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3. Sea Route to India
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July 8th, 1497. The date is historic and marks the beginning of the great expedition that left Lisbon, led by Vasco da Gama, towards India, “by seas never before navigated,” as written by Luís de Camões in the epic poem Os Lusíadas. The journey aimed to discover the maritime route to India, as a way to directly access the supply of spices that had extraordinary economic value in the 15th century, such as cinnamon, ginger, saffron, nutmeg, and cloves. Despite being increasingly appreciated by royalty and the upper bourgeoisie, either for the cuisine or for medicinal purposes, spices arrived in the kingdom in small quantities via Venice, where Portugal obtained its supplies. After years of maritime exploration – in 1487, Bartolomeu Dias had already made history by becoming the first European to round the Cape of Good Hope – the Portuguese crown’s desire to intensify efforts to find the eastern route to India grew. Having served King João II as an experienced sailor, Vasco da Gama was eventually chosen by King Manuel I to lead the epic journey in 1497. The navigator, who left Lisbon on July 8th, 1497, was the captain of four vessels: the São Gabriel, commanded by Vasco da Gama himself and whose pilot was the experienced Pêro de Alenquer; the São Rafael, under the orders of his brother Paulo da Gama; the caravel Berrio, commanded by Nicolau Coelho; and finally, the supply ship called Redonda, commanded by Gonçalo Nunes.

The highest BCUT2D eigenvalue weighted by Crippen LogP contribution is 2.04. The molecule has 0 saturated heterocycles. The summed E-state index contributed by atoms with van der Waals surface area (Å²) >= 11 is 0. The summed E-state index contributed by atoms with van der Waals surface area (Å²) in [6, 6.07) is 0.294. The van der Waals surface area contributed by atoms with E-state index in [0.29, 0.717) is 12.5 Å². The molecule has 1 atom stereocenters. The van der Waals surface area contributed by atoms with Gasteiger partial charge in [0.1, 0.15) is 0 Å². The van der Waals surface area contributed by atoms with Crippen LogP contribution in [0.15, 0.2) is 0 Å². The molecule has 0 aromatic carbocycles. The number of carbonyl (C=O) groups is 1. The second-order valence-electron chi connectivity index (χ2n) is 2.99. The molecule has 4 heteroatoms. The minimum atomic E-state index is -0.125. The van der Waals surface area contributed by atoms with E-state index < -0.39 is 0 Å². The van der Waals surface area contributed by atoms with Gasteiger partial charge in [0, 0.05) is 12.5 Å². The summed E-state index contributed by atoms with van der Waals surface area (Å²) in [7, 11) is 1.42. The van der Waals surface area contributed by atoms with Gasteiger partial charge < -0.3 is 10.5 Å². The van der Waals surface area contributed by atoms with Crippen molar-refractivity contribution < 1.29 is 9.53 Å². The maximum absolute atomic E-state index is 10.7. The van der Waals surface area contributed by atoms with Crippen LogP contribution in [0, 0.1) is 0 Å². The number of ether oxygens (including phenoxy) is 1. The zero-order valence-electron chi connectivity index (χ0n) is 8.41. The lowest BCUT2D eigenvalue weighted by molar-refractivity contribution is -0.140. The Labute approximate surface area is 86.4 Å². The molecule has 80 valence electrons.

Initially, along the Moroccan coast, following the usual route towards the Canary Islands and the Cape Verde archipelago, everything was quite familiar to the Portuguese navigators. It would be rounding the African continent that a long and unknown oceanic crossing would follow. After three hundred and twelve days since leaving Lisbon, covering a surprising 25,386 kilometers with various stops for refueling and maintenance, Vasco da Gama first saw Indian land. Heading south, the fleet arrived at Calicut on May 17th, a destination that the navigator carried in his instructions due to the importance of this city as a major trading post for oriental commerce on the Malabar coast. Vasco da Gama then became the first navigator to link Europe to India by sea and establish a new route in the spice trade to Europe, an absolutely remarkable and unprecedented milestone that would change the world. However, the Portuguese entourage was not well received, and negotiations did not go well. According to Álvaro Velho’s account in the diary he made of the trip, when the Samorim’s representatives – the king of Calicut – saw that Vasco da Gama’s gifts consisted of scraps, woolen hoods, hats, coral strings, basins, sugar, oil, and honey, they began to laugh, saying that it was not a worthy present. The Samorim would only accept gold. Vasco da Gama tried to justify the insignificance of the offer, stating that he was not a merchant but an ambassador and that such goods were his and not the King of Portugal’s. He said that when the king sent him back to Calicut, he would offer many other valuable things. In the growing tension, permission was eventually granted to the Portuguese to trade in the city.

The return journey to Lisbon took place in October of the same year, with the navigator arriving in Lisbon in the summer of 1499. Vasco da Gama commanded a second expedition to India in 1502 and was appointed Governor of India in 1524 and sent back to that country, where he would eventually die.